Whether its Stonehenge, the pyramids, or a myriad of other ancient places, we’ve long been fascinated by impressive monuments from the distant past. But more often than not, the stories of the people who built these ancient marvels are lost to the mists of time.

It’s rare to get a glimpse into the lives of the laborers whose handiwork still towers over landscapes today. But a newly-described site in France reveals the likely home base of some of Europe’s first stone monument builders, dating back to the Middle Neolithic period (4700-3700 BC).

Described this week in the journal Antiquity, researchers reconstructed a 6500-year-old settlement where a group of workers may have lived just a few kilometers from their job site. They pieced together the details of life at the settlement, including how it met a destructive fate.

Life at Le Peu

It started with a mysterious group of trenches. In 2011, an aerial survey of a stretch of land in west-central France revealed several expansive trenches that piqued the interest of archaeologists.

In the subsequent years, researchers excavated and analyzed portions of the site to piece together its past. They found that one of the trenches formerly held wooden stakes that would have formed a palisade fence. Two entrances would have opened up to a broad patch of land atop a small hill where at least four buildings stood.

The site is called Le Peu, and was likely the home of some of the first Europeans to ever build monuments known as megaliths.

“We know [of] a lot of megaliths,” CNRS archaeologist Vincent Ard, who lead the study, tells Inverse. “[They are] very famous and so many people are interested in [them], but we don’t know where the builders lived.”

If you stand on the hill at Le Peu today, there’s actually a group of megaliths visible in the distance. Known as the Tusson megalithic cemetery, it houses five large, Neolithic mounds that encase the bodies of the dead.

Its positioning near Le Peu is unlikely to be a coincidence. The discovery of the new site “is important because we found, probably, one of the settlements of the builders of this necropolis of Tusson,” Ard says.

A stone’s throw away

Radiocarbon dating confirms that people lived at Le Peu during the same time that the Tusson cemetery was likely built. And the sites are only 2.5 kilometers (1.5 miles) apart, increasing the likelihood that the people who lived at Le Peu could have actually built the burial mounds themselves.

During the middle Neolithic period, “most of the sites [were] generally placed on the top of hills or promontories because they [wanted] to be visible far from the site,” Ard explains. “So it’s a choice.”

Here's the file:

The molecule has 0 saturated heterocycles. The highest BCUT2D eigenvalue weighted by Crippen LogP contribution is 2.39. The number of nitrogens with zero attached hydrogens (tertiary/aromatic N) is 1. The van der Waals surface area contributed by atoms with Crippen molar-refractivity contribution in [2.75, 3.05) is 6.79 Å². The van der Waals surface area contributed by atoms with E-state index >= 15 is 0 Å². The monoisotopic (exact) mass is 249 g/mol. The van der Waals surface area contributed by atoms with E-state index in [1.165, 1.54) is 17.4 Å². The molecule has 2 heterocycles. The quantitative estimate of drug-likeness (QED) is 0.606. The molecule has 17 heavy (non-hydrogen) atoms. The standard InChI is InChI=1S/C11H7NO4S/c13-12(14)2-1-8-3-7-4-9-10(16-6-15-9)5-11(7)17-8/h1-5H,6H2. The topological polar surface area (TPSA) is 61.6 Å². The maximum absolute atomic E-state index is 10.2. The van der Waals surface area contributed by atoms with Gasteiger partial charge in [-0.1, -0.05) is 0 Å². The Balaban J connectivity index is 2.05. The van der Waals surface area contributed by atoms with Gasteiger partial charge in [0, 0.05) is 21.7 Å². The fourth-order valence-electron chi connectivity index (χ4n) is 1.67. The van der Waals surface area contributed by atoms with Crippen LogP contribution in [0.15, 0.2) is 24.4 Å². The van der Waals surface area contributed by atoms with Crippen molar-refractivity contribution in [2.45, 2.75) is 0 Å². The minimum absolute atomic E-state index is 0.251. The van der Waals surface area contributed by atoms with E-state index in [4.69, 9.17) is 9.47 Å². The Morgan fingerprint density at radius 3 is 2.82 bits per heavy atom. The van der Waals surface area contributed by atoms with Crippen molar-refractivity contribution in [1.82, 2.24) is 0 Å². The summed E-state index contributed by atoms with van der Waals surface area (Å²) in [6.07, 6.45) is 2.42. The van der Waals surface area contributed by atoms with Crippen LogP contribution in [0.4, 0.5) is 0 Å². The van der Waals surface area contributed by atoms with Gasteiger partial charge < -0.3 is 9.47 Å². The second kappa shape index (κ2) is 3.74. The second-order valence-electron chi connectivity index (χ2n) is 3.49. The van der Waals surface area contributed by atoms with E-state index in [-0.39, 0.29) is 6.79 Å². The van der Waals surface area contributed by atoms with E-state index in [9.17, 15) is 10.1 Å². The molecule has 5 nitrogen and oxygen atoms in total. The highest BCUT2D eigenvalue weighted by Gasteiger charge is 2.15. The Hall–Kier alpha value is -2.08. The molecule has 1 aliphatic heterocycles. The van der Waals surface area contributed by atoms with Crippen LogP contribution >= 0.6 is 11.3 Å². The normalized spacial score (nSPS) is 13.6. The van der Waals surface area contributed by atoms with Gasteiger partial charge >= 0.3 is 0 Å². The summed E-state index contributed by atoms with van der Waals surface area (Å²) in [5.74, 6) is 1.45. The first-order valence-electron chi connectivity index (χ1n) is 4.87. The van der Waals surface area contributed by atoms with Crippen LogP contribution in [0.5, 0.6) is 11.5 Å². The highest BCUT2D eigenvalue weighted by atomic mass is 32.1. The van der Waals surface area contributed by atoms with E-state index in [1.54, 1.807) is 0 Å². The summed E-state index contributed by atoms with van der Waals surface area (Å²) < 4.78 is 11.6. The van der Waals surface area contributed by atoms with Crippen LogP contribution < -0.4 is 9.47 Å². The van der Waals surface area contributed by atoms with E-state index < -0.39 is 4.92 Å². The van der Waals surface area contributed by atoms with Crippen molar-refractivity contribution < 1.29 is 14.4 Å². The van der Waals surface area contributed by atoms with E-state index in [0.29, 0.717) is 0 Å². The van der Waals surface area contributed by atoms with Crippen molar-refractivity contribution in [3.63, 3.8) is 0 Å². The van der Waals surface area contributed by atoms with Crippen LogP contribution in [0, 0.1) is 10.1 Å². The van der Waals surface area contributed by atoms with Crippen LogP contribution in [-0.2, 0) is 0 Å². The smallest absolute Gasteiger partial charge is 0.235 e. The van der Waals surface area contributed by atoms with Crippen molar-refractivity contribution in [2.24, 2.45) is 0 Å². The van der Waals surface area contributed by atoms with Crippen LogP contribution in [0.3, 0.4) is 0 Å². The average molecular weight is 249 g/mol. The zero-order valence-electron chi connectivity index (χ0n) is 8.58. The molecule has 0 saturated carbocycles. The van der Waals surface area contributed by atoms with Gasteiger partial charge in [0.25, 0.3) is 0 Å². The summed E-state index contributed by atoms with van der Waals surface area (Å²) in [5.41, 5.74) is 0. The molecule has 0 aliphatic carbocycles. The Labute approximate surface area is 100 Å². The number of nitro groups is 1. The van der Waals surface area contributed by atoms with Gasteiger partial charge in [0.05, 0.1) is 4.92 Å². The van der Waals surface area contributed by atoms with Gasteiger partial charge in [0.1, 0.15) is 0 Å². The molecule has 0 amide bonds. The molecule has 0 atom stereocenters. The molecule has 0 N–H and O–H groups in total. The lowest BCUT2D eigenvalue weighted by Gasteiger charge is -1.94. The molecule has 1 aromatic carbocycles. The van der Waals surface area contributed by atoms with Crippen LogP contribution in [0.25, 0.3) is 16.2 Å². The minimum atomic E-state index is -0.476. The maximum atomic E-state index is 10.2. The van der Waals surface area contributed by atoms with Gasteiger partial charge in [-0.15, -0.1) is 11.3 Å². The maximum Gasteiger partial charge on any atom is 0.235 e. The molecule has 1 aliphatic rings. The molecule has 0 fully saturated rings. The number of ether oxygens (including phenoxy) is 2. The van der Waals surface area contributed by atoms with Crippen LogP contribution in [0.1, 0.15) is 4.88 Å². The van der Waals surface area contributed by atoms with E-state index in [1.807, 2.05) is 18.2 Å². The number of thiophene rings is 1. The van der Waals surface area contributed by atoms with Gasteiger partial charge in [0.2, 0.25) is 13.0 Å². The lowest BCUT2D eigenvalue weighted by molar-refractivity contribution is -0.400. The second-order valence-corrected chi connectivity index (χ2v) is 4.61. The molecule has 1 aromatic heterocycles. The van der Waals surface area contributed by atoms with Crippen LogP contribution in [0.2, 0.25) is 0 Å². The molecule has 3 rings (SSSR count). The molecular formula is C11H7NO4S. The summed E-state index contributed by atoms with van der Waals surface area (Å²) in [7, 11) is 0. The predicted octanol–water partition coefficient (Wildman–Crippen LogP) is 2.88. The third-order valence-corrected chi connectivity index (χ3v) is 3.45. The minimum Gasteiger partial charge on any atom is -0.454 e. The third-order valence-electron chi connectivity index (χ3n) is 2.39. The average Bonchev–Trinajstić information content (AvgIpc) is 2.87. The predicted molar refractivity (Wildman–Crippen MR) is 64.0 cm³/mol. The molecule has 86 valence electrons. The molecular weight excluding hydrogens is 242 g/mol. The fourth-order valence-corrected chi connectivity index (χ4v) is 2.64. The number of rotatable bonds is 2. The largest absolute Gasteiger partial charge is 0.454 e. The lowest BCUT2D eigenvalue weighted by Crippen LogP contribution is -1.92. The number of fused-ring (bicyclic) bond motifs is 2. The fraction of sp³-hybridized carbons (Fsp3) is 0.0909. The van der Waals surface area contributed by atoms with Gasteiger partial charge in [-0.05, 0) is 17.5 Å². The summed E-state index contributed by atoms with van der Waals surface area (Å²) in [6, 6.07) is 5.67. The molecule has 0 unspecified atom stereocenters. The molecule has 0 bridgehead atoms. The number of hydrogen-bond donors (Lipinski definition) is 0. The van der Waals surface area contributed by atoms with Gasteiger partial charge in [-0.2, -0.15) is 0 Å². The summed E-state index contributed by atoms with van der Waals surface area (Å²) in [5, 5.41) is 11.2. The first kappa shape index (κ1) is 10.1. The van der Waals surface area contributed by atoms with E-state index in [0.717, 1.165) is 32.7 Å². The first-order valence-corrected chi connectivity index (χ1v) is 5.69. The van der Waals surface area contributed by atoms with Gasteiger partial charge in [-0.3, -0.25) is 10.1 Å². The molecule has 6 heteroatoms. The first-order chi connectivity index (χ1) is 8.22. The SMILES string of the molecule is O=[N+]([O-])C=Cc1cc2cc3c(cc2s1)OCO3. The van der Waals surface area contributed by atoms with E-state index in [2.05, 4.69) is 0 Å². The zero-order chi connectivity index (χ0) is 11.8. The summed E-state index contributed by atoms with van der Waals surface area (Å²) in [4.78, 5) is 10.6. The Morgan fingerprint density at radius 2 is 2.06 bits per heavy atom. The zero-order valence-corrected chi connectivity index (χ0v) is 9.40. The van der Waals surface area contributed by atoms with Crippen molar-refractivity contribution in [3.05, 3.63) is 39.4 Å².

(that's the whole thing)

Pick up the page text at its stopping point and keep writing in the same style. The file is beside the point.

However, it isn’t clear exactly why Neolithic peoples intentionally built megaliths in tall places. But since many megaliths in France are also gravesites, it likely had something to do with the wealth or status of those buried there, Ard says.

Despite the close proximity of the builder’s living quarters, it’s currently unclear how they would have commuted to and from their worksite and how many builders lived at Le Peu. Many questions remain about the building process, in part due to the fact that the Tusson cemetery remains unexcavated.

But from what researchers have found in the remains of architecture at Le Peu, life in Middle Neolithic France may have not always been peaceful.

Turmoil at home?

All that remains of the four buildings at Le Peu are holes in the ground where support posts once stood. The researchers were able to map out their dimensions and find traces of materials that each building was made of, but there are few details about their interior layout.

Made primarily of timber, each building shows signs of combustion, indicating that the buildings were burned down. The researchers estimate that this happened around 4400 BC.

Whether it was arson from an outside enemy, or a purposeful destruction of the site by its inhabitants is not clear. But the remains of the palisade fence, bastions, and a narrow crab-claw entrance hint that residents at Le Peu may have needed defensive architecture to protect themselves from enemies.

“It’s evidence of probable conflict, but [it’s] just evidence by the observation of the architecture,” Ard says. “We don’t have any direct traces of conflict, but it’s very, very probable.”

No punctured skulls or cut-up bones were unearthed from Le Peu. In fact, of the few human remains found there, none showed signs of damage from weapons.

Violence in the Neolithic period was not uncommon, though. Other studies have found evidence of massacres and bloody conflicts at other sites in Europe, typically through the damaged skeletons of the victims.

What we still don’t know

Though Le Peu gives an unprecedented look into the lives of Europe’s early monument builders, it leaves archaeologists with even more questions about their existence. And some of those answers may soon come to light, thanks to other discoveries mentioned in the Antiquity report.

Researchers have already located three more enclosures like the one at Le Peu within a two km (1.2 mile) radius of the site. Initial analyses revealed that they were occupied after Le Peu was abandoned.

Perhaps they could have been a refuge — a new home for the fleeing builders after a fiery conflict went south. But only time will tell what happened to the people at Le Peu, and if the Tusson cemetery was truly their handiwork.

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